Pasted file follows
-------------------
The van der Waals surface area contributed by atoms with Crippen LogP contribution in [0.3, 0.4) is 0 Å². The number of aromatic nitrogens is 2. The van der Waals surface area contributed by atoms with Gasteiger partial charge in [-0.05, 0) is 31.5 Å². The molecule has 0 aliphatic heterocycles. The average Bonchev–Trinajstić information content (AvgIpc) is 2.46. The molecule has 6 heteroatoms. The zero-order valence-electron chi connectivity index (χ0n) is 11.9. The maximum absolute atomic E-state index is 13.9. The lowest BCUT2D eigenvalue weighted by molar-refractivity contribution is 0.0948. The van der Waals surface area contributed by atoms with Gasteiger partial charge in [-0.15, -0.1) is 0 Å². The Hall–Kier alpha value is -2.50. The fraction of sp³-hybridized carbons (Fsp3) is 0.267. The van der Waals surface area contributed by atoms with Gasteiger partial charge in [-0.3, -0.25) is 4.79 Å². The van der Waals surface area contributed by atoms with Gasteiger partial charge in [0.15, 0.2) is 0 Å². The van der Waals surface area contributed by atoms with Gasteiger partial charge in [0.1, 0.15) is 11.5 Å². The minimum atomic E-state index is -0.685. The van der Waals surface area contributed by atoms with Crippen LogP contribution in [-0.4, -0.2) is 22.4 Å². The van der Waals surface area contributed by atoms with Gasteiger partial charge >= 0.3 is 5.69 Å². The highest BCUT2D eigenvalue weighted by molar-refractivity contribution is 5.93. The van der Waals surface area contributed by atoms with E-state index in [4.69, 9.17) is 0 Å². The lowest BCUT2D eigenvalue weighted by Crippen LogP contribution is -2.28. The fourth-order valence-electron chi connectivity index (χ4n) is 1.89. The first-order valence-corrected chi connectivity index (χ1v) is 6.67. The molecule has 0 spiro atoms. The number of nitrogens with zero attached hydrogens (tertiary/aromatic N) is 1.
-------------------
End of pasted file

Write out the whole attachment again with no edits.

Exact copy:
The van der Waals surface area contributed by atoms with Crippen LogP contribution in [0.3, 0.4) is 0 Å². The number of aromatic nitrogens is 2. The van der Waals surface area contributed by atoms with Gasteiger partial charge in [-0.05, 0) is 31.5 Å². The molecule has 0 aliphatic heterocycles. The average Bonchev–Trinajstić information content (AvgIpc) is 2.46. The molecule has 6 heteroatoms. The zero-order valence-electron chi connectivity index (χ0n) is 11.9. The maximum absolute atomic E-state index is 13.9. The lowest BCUT2D eigenvalue weighted by molar-refractivity contribution is 0.0948. The van der Waals surface area contributed by atoms with Gasteiger partial charge in [-0.15, -0.1) is 0 Å². The Hall–Kier alpha value is -2.50. The fraction of sp³-hybridized carbons (Fsp3) is 0.267. The van der Waals surface area contributed by atoms with Gasteiger partial charge in [-0.3, -0.25) is 4.79 Å². The van der Waals surface area contributed by atoms with Gasteiger partial charge in [0.15, 0.2) is 0 Å². The van der Waals surface area contributed by atoms with Gasteiger partial charge in [0.1, 0.15) is 11.5 Å². The minimum atomic E-state index is -0.685. The van der Waals surface area contributed by atoms with Crippen LogP contribution in [-0.4, -0.2) is 22.4 Å². The van der Waals surface area contributed by atoms with Gasteiger partial charge >= 0.3 is 5.69 Å². The highest BCUT2D eigenvalue weighted by molar-refractivity contribution is 5.93. The van der Waals surface area contributed by atoms with E-state index in [4.69, 9.17) is 0 Å². The lowest BCUT2D eigenvalue weighted by Crippen LogP contribution is -2.28. The fourth-order valence-electron chi connectivity index (χ4n) is 1.89. The first-order valence-corrected chi connectivity index (χ1v) is 6.67. The molecule has 0 spiro atoms. The number of nitrogens with zero attached hydrogens (tertiary/aromatic N) is 1.